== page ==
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Miscellanies: Dr. Hector Nunez: Elizabethan Merchant

Charles Meyers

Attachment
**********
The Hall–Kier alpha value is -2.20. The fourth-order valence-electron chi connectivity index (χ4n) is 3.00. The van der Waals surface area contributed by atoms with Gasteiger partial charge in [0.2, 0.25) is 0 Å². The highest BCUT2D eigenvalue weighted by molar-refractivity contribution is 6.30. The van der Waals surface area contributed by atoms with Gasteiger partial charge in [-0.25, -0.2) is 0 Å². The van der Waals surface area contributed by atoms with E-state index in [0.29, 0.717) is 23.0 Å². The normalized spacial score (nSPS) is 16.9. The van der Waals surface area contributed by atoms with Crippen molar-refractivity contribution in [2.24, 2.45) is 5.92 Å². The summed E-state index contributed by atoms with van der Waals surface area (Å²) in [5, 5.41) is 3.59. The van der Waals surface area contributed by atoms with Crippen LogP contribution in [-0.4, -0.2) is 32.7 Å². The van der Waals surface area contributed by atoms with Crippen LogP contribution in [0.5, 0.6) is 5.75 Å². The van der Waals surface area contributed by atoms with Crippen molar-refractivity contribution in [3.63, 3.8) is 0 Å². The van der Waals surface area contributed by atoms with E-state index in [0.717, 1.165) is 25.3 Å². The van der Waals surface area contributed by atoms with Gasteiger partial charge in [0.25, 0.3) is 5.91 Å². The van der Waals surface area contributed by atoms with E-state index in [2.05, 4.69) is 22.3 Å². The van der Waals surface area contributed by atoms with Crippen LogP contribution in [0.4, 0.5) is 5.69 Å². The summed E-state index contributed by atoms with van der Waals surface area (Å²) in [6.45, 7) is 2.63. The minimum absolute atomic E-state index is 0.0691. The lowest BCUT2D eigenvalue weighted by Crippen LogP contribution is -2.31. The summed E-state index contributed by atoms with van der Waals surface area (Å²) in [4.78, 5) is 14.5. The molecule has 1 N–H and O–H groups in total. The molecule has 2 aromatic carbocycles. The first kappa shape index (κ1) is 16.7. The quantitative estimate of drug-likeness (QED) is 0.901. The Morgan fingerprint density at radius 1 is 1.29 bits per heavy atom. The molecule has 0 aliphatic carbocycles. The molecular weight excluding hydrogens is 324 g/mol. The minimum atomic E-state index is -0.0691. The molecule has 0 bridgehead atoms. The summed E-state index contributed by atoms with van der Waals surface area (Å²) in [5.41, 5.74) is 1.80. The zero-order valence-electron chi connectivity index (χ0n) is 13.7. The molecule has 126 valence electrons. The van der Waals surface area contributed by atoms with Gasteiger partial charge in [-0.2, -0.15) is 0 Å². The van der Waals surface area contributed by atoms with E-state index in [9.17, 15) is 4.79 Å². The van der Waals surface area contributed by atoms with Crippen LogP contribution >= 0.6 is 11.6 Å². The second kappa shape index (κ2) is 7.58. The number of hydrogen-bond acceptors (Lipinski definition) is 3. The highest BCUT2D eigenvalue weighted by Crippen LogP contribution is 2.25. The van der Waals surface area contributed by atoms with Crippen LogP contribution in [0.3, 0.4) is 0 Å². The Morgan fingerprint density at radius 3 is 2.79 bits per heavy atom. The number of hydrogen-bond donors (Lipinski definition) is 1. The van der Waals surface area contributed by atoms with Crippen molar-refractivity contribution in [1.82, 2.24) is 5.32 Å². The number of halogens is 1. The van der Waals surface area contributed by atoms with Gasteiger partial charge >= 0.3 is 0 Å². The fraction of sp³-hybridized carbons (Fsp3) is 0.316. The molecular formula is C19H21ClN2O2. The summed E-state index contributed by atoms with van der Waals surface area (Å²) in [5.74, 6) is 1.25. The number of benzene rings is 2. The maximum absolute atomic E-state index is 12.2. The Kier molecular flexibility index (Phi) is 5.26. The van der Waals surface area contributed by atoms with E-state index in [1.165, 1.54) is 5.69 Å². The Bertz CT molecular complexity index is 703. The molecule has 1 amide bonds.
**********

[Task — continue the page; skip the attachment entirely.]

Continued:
<plain_text><page sequence="1">Dr Hector Nunez: Elizabethan merchant CHARLES MEYERS Dr Hector Nunez, a Portuguese Marrano doctor, was born in Evora, Portugal in 1520. He attended the University of Coimbra, receiving a BA in 1540, and a BA in medicine in 1543. Nunez emigrated to Bristol in 1546.1 The records of the Huguenot Society of London indicate that Dr Nunez resided in London in 1549.2 Although Dr Nunez was a trained medical doctor, he chose to expend most of his energies trading extensively in Europe,3 Morocco,4 South America,5 and India,6 between 1560 and his death in 1591, utilizing both his immediate relatives7 and commercial partners.8 This trade by Dr Nunez resulted in numerous legal suits initiated by and against him. It is the purpose of this paper to discuss three examples of the diverse suits involved: debt, maritime insurance, and piracy on the high seas. The first case is concerned with a debt owed to Dr Nunez by Valentine Goodwyn, a London merchant.9 Goodwyn owed Nunez ?18 7 12s 2d, for which he was held in the Marshalsea.10 Dr Nunez, through his lawyer, Christopher Rust, brought suit in Trinity term 1589 at Queen's Bench, Westminster. On 1 May, in the parish of St Mary-Le-Bow, Cheapside, Goodwyn acknowledged his debt to Nunez through a bond.11 However, when Nunez sought payment, Goodwyn did not comply. Dr Nunez then brought suit for the sum owed him as well as ?10 for damages. The judges at Queen's Bench ordered Goodwyn to reply to Nunez's suit on 10 October 1589. Goo4wyn, represented by Mr Nightingale, claimed he could not pay Nunez. The court rejected Goodwyn's professed inability to pay, and the judges declared that Nunez should recover his original debt and receive ?1 damages. Goodwyn was declared in 'mercy' of the court. The decision at Queen's Bench on 10 October 1589 did not resolve the suit brought by Dr Nunez. Payment was not only delayed indefinitely, but Goodwyn briefed a new lawyer to represent him at Queen's Bench. Ralph Scrivener appeared before the court on 20 January 1591 and declared that Goodwyn did not owe Nunez the money.12 This contention was rejected by the court. The judges declared that the full debt and 10s damages must be paid to Nunez as soon as possible. Goodwyn had no further legal recourse. The case officially ended on 31 January 1591 when Christopher Rust appeared at Queen's Bench and stated that Nunez was fully satisfied by Goodwyn concerning the debt and the damages levied by the court. The court then pardoned Goodwyn from further legal obligations. 129</page><page sequence="2">I30 Charles Meyers In the second case, Dr Nunez and his associates sought to recover insurance for the Anna Galante, seized by Zealand pirates on her way from the port of Dunkirk to Barbary. Nunez appeared on 11 July 1577 before the judges of the Admiralty to indicate that they had taken out an insurance policy at the Royal Exchange in the event of the ship being seized or lost at sea.13 The Admiralty appointed Richard Salstinsto, William Tursam, William Widnell and Hugh Offeley as commisioners in this insurance case, and these investigated the matter with all parties concerned and ruled in favour of Dr Nunez and his associates. William Villers was obligated to pay ?25, John Baptista de Sambitores had to pay ?16 13s 4d, and Alard Bartrincke had to pay ?25.14 The third case covered in this paper is the restitution of goods belonging to Dr Nunez. The Portuguese ship, the St Frances, loaded by Alonso de Basurto with sugar from Brazil, was seized by the Galleon Fenner under the leadership of Edward and William Fenner, in 15 8 5.15 The ship and its cargo were taken into Sussex and bespoiled. Dr Nunez appealed to the Privy Council for the restitution of his stolen goods. William Arrowsmith, in possession of the sugar, was called before the commissioners appointed by the Privy Council on 15 November 1586.16 Alonso de Basurto represented Dr Nunez at the Council meeting. Basurto claimed that besides the 17^ chests of sugar for which Arrowsmith had compounded to Nunez, he had also received an additional 2^ chests of sugar. He did admit that Arrowsmith had given him in partial payment his bill for 40s towards the 17^ chests of sugar. The commissioners listened to the testimony of both sides in the matter. Arrowsmith was held responsible for the debt owed Nunez. He had to pay Nunez an additional ?3 5s 8d. Once this was received, Nunez would give Arrowsmith a general dismissal for all of his demands. The three cases discussed in this paper are representative of the numerous suits of various natures that involved Nunez and his associates in Elizabethan courts from the 1560s until his death on 13 September 1591. In fact, Nunez' demise did not deter the continuance of court cases begun before his death, for instance, Richard May v. Dr Hector Nunez in 1586. The case involved goods seized by the Spanish authorities in Lisbon, which belonged to May. Richard May's widow, Mary, continued the case against Elinor Nunez and Fernando Alvarez until a final decision was reached in 1599.17 NOTES i Lisbon Inquisition, Processo 9449: 1556-7. This is the testimony of Tomas Fer? nandas, the nephew of Dr Henrique Nunes of Bristol. His uncle resided in the city from 1545-55. Tomas and Hector were cousins. 2 Huguenot Society of London, Publica</page><page sequence="3">Dr Hector Nunez: Elizabethan merchant 131 tions. Returns of Aliens in the City and Suburbs of London (1523-15 71), X, Parti, 167. Dr Nunez is cited as residing in St Dunstan's Parish, part of Tower Ward. See also Lucien Wolf, 'Jews in Elizabethan England', Trans JHSE XI (1928) 1-91. 3 A major component of Nunez' trade was with Portugal. See HC A Exemplifications, 14/16, N.148, 26 May 1576; HCA Exemplifi? cations, 14/23, N.58, Jan. 1586; HCA 13/26, f.289, 23 June 1587; KB 27/1331, N.313. In addition to these citations, data on the Portu? guese trade is amply illustrated by the Richard May v. Dr Hector Nunez case that began in 1586 and ended in 1599. See C24/250, N.6, p.34, Dec. 1586; C33/87, P.389CL 15 Oct. 1594; C33/94, p.i28d, 13 June 1598; and C33/94, p. 822, 14 June 1599. Nunez and his associates also used Antwerp as a base for trade. See HCA Examinations, 13/26, ff. 2 75~6d, 20 June 1587. An extensive trade existed between Antwerp and Morocco. Nunez also traded with Spain on an extended basis. See the May Case for the contacts of Bernal Luis Freyle in Madrid and HCA 24/58, f.i24v, N.2, 23 Dec. 1590. The citation indicates that Jasper Fernandes Hespartero, who resided in Seville, was the agent and factor of Dr Nunez and Peter Freire. Hespartero was one of several agents in Spain for Nunez besides Freyle. 4 The White Dog of Antwerp seized by Nicholas Culverwell in 1586 in Plymouth Sound and brought to La Rochelle, France. The cargo of sugar and molasses would be sold there. This case is indicative of the Moroccan trade carried on by Nunez and his associates. See HCA Examinations, 13/16 (9 March 1569), 13/17 (21, 23 May, 4-5 June, 22 July 1569) . Also, see HCA Libels, 24/41 (20 Jan. 1570) and 24/42 (4 Dec. 1570). 5 HCA Act Books, 3/19, 15 Nov. 1586. The case concerns the seizure of the Portu? guese ship, the Frances, with a cargo of Brazilian sugar by the Galleon Fenner under Edward and William Fenner in 1585. Case data is found in this paper. 6 HCA 24/56, f.124, N.76, June-Nov. 1590. Alvare de Lima (Lyma) was the factor of Dr Nunez and Peter Freire in Vayaha, India. See HCA 24/58, f. 124; 23 Dec. 1590. 7 In order to expedite trade between the cities of London, Lisbon, Madrid and Antwerp, Dr Nunez utilized his relatives in these cities. Alvaro (Alvarez) de Lima (Lyma) and Fer? nando Alvarez (Dalvarez) were based in Lon? don. Geronimo Pardo (Perdo) and Peter Freiere (Freire) resided in Lisbon. Bernal Luis Freyle was based in Madrid. However, both Freiere and Freyle, who were brothers, also travelled to Antwerp and to other European cities, including London. 8 The commercial partners of Dr Nunez were Luis Fernandes and Salvador Nunes in Antwerp and Morocco, Henry and Ferdinand Gomez serve Nunez in Morocco, e.g., the White Dog case. Alonso de Basurto (Vasurto) resided in London and Simon Soiero (Swero) was based in Antwerp. However, Salvador Nunes, Simon Soiero, and Alonso de Basurto were the primary commercial partners throughout his career. Basurto was very close to the imme? diate Nunez family, e.g., his name can be found in the will of Dr Nunez: PROB/11/78, f.66. Nunez left Basurto the sum of ?20 10s. Also, Basurto witnessed the will of Alvaro de Lima in 1596: PROB/11/87, f.28. 9 KB 27/1311, N.522, Michaelmas 31-2 Elizabeth (1589-90). 10 S. H. Steinberg and I. H. Evans, eds. Steinberg's Dictionary of British History, 224. Marshalsea was a prison in Southwark. From 1430 onwards, Marshalsea received Admir? alty prisoners and those committed for debt. 11 Op cit 12 KB 27/1316, m70od. 13 HCA Act Book, 3/17, p.24id (1569-77). 14 Ibid, p.242. 15 HCA Exemplifications, 14/23, N.58, Feb. 1586. 16 HCA Act Book, 3/19, 7 Nov. 1586. 17 Chancery - Decrees and Orders, 33/94? p.822, 14 June 1599.</page></plain_text>